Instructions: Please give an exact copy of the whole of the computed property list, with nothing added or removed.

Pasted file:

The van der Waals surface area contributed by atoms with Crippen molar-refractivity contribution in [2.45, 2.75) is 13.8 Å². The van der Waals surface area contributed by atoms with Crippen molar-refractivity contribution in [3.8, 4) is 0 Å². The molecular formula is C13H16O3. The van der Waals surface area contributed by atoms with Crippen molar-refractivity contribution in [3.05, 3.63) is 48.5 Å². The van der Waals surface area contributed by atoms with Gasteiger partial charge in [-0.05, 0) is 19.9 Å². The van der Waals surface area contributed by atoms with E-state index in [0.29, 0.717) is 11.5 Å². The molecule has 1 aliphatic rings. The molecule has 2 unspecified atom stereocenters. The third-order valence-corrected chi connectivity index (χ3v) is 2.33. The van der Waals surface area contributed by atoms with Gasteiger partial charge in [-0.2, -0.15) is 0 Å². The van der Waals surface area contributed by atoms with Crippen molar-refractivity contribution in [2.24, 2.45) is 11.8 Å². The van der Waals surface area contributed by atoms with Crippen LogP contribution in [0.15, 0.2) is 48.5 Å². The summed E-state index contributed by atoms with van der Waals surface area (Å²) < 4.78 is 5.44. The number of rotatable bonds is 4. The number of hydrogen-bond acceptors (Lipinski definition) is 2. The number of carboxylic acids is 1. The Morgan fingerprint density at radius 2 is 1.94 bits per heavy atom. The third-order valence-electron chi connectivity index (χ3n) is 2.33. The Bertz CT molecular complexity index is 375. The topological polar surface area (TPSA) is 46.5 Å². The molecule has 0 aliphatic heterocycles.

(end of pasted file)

The van der Waals surface area contributed by atoms with Crippen molar-refractivity contribution in [2.45, 2.75) is 13.8 Å². The van der Waals surface area contributed by atoms with Crippen molar-refractivity contribution in [3.8, 4) is 0 Å². The molecular formula is C13H16O3. The van der Waals surface area contributed by atoms with Crippen molar-refractivity contribution in [3.05, 3.63) is 48.5 Å². The van der Waals surface area contributed by atoms with Gasteiger partial charge in [-0.05, 0) is 19.9 Å². The van der Waals surface area contributed by atoms with E-state index in [0.29, 0.717) is 11.5 Å². The molecule has 1 aliphatic rings. The molecule has 2 unspecified atom stereocenters. The third-order valence-corrected chi connectivity index (χ3v) is 2.33. The van der Waals surface area contributed by atoms with Gasteiger partial charge in [-0.2, -0.15) is 0 Å². The van der Waals surface area contributed by atoms with Crippen molar-refractivity contribution in [2.24, 2.45) is 11.8 Å². The van der Waals surface area contributed by atoms with Crippen LogP contribution in [0.15, 0.2) is 48.5 Å². The summed E-state index contributed by atoms with van der Waals surface area (Å²) < 4.78 is 5.44. The number of rotatable bonds is 4. The number of hydrogen-bond acceptors (Lipinski definition) is 2. The number of carboxylic acids is 1. The Morgan fingerprint density at radius 2 is 1.94 bits per heavy atom. The third-order valence-electron chi connectivity index (χ3n) is 2.33. The Bertz CT molecular complexity index is 375. The topological polar surface area (TPSA) is 46.5 Å². The molecule has 0 aliphatic heterocycles.